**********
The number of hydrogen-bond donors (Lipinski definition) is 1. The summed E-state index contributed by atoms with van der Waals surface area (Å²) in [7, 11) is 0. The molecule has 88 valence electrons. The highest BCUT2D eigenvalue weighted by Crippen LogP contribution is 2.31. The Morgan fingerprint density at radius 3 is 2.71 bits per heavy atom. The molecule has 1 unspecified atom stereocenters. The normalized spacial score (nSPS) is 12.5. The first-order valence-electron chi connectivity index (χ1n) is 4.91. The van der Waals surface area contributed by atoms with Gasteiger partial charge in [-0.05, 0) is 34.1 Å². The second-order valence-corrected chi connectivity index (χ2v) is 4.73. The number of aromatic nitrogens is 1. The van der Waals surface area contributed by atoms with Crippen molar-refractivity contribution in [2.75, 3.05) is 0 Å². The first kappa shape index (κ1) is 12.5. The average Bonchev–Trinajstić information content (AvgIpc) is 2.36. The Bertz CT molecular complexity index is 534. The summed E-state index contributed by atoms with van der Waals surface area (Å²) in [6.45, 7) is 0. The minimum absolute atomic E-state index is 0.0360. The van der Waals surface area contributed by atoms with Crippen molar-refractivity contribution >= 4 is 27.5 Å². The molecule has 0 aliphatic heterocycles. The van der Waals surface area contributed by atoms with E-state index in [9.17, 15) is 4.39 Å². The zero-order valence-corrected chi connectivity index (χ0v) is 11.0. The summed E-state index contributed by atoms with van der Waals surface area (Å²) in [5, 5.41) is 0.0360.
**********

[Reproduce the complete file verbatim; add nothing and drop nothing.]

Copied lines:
The number of hydrogen-bond donors (Lipinski definition) is 1. The summed E-state index contributed by atoms with van der Waals surface area (Å²) in [7, 11) is 0. The molecule has 88 valence electrons. The highest BCUT2D eigenvalue weighted by Crippen LogP contribution is 2.31. The Morgan fingerprint density at radius 3 is 2.71 bits per heavy atom. The molecule has 1 unspecified atom stereocenters. The normalized spacial score (nSPS) is 12.5. The first-order valence-electron chi connectivity index (χ1n) is 4.91. The van der Waals surface area contributed by atoms with Gasteiger partial charge in [-0.05, 0) is 34.1 Å². The second-order valence-corrected chi connectivity index (χ2v) is 4.73. The number of aromatic nitrogens is 1. The van der Waals surface area contributed by atoms with Crippen molar-refractivity contribution in [2.75, 3.05) is 0 Å². The first kappa shape index (κ1) is 12.5. The average Bonchev–Trinajstić information content (AvgIpc) is 2.36. The Bertz CT molecular complexity index is 534. The summed E-state index contributed by atoms with van der Waals surface area (Å²) in [6.45, 7) is 0. The minimum absolute atomic E-state index is 0.0360. The van der Waals surface area contributed by atoms with Crippen molar-refractivity contribution >= 4 is 27.5 Å². The molecule has 0 aliphatic heterocycles. The van der Waals surface area contributed by atoms with E-state index in [9.17, 15) is 4.39 Å². The zero-order valence-corrected chi connectivity index (χ0v) is 11.0. The summed E-state index contributed by atoms with van der Waals surface area (Å²) in [5, 5.41) is 0.0360.